Authors: Frances Adlam, Future Science Group
Researchers from UC Davis Comprehensive Cancer Center and Ionis Pharmaceuticals (both CA, USA) have developed a new conjugate treatment, which uses monoclonal antibodies to deliver antisense DNA to acute lymphoblastic leukemia (ALL) cells.
These anti-CD22 antibody–antisense conjugates have shown promise in animal models and have less toxic side effects than currently used treatment methods.
ALL describes a disease where the bone marrow produces excessive numbers of immature lymphocytes. It is the leading type of childhood cancer and while treatment options are available, many patients suffer late or long-term side effects such as heart problems and infertility.
Current antisense technology has great therapeutic potential, using antisense oligonucleotides that bind to messenger RNA and subsequently prevent protein production. However, problems have arisen in efforts to get this genetic material inside target cells.
In this current study, researchers attached MXD3-inhibiting antisense DNA to an antibody that binds to the ALL protein receptor CD22. Once bound, the conjugate antisense oligonucleotide enters the cell and inhibits the production of anti-apoptotic MXD3 – a protein that helps cells survive.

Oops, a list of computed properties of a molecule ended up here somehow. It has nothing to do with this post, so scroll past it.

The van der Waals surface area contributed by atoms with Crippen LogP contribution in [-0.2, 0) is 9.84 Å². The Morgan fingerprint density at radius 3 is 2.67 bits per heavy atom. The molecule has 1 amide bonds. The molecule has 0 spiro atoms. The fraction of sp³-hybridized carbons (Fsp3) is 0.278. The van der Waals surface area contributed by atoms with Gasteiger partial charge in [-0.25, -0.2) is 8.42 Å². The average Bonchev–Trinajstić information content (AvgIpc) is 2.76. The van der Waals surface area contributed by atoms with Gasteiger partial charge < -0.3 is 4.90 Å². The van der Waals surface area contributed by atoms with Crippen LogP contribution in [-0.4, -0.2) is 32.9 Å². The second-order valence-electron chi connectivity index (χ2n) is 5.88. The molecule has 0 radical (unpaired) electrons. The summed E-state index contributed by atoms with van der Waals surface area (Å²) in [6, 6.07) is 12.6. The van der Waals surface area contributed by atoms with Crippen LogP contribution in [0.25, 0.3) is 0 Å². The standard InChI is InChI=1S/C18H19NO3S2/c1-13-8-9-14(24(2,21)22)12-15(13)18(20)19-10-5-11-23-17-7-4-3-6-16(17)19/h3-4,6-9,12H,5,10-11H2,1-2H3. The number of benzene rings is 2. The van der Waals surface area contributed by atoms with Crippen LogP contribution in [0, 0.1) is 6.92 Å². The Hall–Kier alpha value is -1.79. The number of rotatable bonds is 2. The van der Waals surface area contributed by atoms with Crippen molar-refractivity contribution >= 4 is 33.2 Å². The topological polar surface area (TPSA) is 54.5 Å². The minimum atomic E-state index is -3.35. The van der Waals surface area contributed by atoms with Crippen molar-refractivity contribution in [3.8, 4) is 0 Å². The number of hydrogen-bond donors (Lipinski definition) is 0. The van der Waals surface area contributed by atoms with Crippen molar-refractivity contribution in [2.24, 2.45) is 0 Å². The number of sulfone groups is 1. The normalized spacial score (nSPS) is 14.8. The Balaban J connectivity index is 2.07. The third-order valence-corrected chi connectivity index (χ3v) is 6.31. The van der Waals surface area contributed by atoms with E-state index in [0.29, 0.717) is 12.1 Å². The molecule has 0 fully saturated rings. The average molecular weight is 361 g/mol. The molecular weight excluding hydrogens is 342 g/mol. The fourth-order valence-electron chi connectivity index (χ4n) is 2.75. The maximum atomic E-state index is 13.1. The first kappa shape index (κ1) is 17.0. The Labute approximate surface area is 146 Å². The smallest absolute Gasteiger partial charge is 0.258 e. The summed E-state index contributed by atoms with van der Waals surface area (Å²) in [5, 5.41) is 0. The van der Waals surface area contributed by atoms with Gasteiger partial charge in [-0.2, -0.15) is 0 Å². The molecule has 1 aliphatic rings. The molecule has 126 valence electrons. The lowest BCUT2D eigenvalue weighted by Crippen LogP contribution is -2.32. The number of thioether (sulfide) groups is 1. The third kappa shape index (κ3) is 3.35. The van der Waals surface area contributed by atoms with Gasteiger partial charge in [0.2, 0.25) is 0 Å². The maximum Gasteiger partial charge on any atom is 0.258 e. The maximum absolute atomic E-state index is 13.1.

The conjugate therapy was tested both in vitro and in xenograft mouse models. In the animal studies, the results demonstrated significantly longer survival rates in the treatment group compared with the control.
It is also thought this conjugate is safer than current treatments. “You really don’t want to destroy hematopoietic stem cells because then you have to do a stem cell transplant, which is an extremely intensive therapy,” commented investigator Noriko Satake (UC Davis Comprehensive Cancer Center). “Our novel conjugate is designed so that it does not harm hair, eyes, heart, kidneys or other types of cells.
While the results from this study show promise in ALL, further studies need to be conducted to determine the exact mechanism of treatment and its potential in combination with other therapies. “You can see this as proof of principle,” noted Satake. “You could switch the target and substitute the antibody, which could be used to treat other cancers or even other diseases.”